April 18, 2014

The Recovery Room: My Abortion Story.{Adult}

Hospital room

*Disclaimer: the below represents the personal opinion, view or experience, of the author, and can not reflect elephant journal as a whole.

When I was in my mid-twenties, fresh out of grad school, and in an unfortunate marriage that I knew would soon end, I found myself pregnant.

There was no question in my mind that I would be unable to keep the child. I was about to embark on a career as a writer…most likely alone. The following is an essay that I wrote the day of my abortion. It began as phrases that sang like choruses in my mind as I lay in bed, wracked with pain and guilt. It ended with this piece, which is neither a pro-choice anthem nor an admission of regret. Rather, it is an honest account of my experiences before, during, and after a life-altering event.

April 1995

Somebody who should have been born
is gone.
Yes, woman, such logic will lead
to loss without death.  Or say what you meant,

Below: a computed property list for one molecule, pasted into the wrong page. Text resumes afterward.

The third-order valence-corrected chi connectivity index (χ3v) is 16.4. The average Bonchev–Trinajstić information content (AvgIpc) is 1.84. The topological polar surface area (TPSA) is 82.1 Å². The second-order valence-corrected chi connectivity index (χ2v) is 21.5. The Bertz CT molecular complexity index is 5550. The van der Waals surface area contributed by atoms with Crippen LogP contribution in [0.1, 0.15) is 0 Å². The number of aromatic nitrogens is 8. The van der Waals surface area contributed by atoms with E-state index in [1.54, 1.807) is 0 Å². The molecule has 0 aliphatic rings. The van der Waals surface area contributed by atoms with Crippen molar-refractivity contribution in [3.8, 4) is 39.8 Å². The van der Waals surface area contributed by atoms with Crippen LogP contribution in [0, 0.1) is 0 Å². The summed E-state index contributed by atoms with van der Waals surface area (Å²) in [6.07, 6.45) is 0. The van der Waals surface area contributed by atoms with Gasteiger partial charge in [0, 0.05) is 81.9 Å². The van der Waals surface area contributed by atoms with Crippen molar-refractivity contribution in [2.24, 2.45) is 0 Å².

you coward…this baby that I bleed. ~ Anne Sexton, “The Abortion”

Five hours of waiting, bleeding into vials, and signing waivers has brought us here. They have readied the U-shaped formation of eight, brown leatherette recliners for us. Square absorbent pads cover each seat. Eight of us rest in pink paper dresses, cotton blankets thrown over our legs.

Our paper-bootied feet are elevated, twitching. Some of us have hot water bottles pressed to our throbbing abdomens. Some eyes closed. Some mouths open—things going into or coming out of them depending on how strong our stomachs are. But our stomachs aren’t the problem. Beneath there, between two pointed pelvic bones, we are on fire.